John Ford, director of Grapes of Wrath, The Man who Shot Liberty Valance, Stagecoach, The Searchers, The Last Hurrah, Mogambo, The Wings of Eagles, and Rio Grande, delivers Cheyenne Autumn. The storyline for this picture is very well done, well written, and worth following. The cast delivers awesome performances and includes James Stewart, Carroll Baker, Karl Malden, Arthur Kennedy, Richard Widmark, and Sal Mineo.

"From now on you don't scratch till I itch."

This was recommended to me by Fios so I DVR'd this western classic. This storyline is very interesting and I thoroughly enjoyed the characters, bar scenes, script, and sub plots. This isn't an all time great western, but it is worth a viewing for fans of the genre.

"White man's words are lies."

Grade: B
February 13, 2016
Curiously uneven John Ford epic about the Cheyenne's struggles to return to the land they were displaced from. The central plot is interesting, but some casting choices (Sal Mineo and Ricardo Montelban as indians!), just totally needless scenes (yes I'm referring to you Jimmy Stewart) and other curious trivia (it looks like Edward G Robinson refused to do location shots, so we get really bad process shots instead) make this one only slightly passable.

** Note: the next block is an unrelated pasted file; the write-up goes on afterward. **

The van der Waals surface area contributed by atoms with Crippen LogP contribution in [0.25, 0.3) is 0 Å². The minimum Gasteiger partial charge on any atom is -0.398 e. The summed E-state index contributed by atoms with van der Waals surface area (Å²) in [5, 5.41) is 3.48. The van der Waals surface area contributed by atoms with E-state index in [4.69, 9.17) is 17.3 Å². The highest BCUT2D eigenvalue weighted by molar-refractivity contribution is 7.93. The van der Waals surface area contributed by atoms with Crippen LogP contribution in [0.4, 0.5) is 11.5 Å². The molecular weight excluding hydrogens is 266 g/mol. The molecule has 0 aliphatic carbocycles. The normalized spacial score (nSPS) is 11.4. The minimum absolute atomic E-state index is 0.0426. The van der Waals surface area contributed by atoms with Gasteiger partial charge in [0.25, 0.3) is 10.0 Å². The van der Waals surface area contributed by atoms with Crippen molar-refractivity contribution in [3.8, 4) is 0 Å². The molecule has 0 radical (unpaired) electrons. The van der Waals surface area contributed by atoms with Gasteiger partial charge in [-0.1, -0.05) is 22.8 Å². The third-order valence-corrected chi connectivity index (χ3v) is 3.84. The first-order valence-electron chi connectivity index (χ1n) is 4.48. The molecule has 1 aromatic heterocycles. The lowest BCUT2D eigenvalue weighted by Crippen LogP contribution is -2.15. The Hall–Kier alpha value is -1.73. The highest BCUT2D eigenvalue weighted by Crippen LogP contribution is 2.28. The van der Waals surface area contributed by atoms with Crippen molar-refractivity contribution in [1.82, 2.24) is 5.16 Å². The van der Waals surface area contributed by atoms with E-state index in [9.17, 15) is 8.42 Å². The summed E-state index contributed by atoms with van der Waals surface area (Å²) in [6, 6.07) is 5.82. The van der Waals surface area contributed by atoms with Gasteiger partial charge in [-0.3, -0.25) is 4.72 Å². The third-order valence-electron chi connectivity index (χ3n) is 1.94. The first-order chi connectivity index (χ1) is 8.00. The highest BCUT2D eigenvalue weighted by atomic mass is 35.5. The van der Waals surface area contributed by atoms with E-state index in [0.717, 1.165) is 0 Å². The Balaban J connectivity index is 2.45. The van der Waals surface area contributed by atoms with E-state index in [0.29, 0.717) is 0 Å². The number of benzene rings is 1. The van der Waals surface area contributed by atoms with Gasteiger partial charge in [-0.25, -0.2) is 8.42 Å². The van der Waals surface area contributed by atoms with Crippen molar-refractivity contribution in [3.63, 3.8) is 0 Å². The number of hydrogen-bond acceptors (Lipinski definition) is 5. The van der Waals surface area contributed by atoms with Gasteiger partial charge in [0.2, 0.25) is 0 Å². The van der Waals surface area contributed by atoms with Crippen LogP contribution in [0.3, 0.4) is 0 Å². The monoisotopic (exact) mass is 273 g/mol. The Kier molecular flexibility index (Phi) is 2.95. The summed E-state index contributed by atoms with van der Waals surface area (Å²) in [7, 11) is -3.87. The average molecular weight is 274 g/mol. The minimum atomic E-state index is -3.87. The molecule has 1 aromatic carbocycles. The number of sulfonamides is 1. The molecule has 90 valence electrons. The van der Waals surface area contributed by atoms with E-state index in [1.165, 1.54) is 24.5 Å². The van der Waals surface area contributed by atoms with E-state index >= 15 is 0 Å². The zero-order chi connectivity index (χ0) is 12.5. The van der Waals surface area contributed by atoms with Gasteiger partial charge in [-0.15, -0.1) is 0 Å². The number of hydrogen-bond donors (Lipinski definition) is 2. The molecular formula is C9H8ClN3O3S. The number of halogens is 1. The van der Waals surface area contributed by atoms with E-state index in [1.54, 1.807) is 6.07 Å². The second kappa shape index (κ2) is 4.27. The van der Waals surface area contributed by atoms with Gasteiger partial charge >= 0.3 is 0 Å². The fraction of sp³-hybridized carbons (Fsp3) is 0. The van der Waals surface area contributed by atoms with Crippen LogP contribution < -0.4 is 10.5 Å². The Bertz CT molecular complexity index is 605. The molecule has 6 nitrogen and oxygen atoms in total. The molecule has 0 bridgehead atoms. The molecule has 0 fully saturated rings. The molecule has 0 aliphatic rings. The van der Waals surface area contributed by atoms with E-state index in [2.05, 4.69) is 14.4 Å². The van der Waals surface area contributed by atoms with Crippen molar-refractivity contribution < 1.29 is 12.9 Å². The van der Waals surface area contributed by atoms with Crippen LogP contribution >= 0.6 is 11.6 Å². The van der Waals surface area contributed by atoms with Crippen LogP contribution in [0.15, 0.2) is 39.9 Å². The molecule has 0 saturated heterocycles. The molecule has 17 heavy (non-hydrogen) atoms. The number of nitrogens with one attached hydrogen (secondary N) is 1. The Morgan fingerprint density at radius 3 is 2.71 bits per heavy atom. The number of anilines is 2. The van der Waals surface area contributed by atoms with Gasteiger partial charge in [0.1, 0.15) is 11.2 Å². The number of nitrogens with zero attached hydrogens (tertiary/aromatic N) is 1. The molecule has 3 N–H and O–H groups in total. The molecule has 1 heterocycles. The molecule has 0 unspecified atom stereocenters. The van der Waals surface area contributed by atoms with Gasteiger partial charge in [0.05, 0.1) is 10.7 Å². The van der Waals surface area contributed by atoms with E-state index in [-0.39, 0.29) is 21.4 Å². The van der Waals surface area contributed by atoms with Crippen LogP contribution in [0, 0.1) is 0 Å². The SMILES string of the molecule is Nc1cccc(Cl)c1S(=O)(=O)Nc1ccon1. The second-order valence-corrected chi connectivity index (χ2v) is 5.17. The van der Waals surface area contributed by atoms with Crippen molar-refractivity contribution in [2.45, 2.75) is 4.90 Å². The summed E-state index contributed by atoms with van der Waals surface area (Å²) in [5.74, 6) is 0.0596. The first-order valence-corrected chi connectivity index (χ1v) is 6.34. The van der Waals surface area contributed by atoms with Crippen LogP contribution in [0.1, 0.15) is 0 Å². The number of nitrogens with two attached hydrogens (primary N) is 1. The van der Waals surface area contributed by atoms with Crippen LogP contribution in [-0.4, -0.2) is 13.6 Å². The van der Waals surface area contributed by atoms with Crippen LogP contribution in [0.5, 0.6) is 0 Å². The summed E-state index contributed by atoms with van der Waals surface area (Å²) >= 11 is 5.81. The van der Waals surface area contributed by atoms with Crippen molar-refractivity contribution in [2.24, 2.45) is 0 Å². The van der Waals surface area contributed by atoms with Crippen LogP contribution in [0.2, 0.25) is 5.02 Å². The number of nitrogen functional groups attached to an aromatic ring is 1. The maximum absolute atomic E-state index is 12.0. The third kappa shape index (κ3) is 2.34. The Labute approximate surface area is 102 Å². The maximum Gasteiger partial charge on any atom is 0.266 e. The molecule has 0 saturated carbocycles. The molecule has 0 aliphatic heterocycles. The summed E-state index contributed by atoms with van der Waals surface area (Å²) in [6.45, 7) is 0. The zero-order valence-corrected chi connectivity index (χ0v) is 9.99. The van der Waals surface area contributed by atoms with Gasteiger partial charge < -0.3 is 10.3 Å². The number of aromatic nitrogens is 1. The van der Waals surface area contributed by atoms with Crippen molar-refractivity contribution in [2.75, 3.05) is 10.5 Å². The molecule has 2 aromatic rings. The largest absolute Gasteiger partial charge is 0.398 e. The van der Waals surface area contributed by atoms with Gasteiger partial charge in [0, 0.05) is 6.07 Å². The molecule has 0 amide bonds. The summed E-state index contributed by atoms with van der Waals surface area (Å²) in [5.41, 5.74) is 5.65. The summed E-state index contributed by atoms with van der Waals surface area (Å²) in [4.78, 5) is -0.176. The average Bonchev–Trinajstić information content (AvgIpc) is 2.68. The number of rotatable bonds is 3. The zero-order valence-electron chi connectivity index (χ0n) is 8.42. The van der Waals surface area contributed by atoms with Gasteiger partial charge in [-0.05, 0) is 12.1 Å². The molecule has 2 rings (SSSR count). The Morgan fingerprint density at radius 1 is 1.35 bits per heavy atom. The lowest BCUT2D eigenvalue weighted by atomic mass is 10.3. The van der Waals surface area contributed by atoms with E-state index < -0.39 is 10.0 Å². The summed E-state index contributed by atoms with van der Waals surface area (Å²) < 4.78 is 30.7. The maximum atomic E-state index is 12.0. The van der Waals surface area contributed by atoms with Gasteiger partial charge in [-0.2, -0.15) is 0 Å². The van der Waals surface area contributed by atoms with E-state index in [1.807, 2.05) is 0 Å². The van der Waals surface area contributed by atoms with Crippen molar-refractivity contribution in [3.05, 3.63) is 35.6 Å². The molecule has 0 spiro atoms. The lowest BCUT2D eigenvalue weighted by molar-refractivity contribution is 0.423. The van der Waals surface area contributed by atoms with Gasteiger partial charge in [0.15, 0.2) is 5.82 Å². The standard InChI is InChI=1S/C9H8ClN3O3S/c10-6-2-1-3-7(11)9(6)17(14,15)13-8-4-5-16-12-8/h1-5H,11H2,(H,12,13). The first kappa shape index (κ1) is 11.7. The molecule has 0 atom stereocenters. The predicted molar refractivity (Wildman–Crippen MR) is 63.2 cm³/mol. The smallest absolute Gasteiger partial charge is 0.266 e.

½ February 8, 2016
When I was a kid and bought Mad Magazine, they did one of their great satires about this movie, naming it "Cheyenne Awful." Sums it up. Nice cinematography, but just a mea culpa for John Ford, trying to make amends for his previous portrayals of Indians as brutal savages. Sad swan song for the great director.
August 31, 2015
director john ford's last western film is just ok not on par with say his 'calvary trilogy'.
½ November 25, 2014
***Due to the recent RT changes that have basically ruined my past reviews, I am mostly only giving a rating rather than a full review.***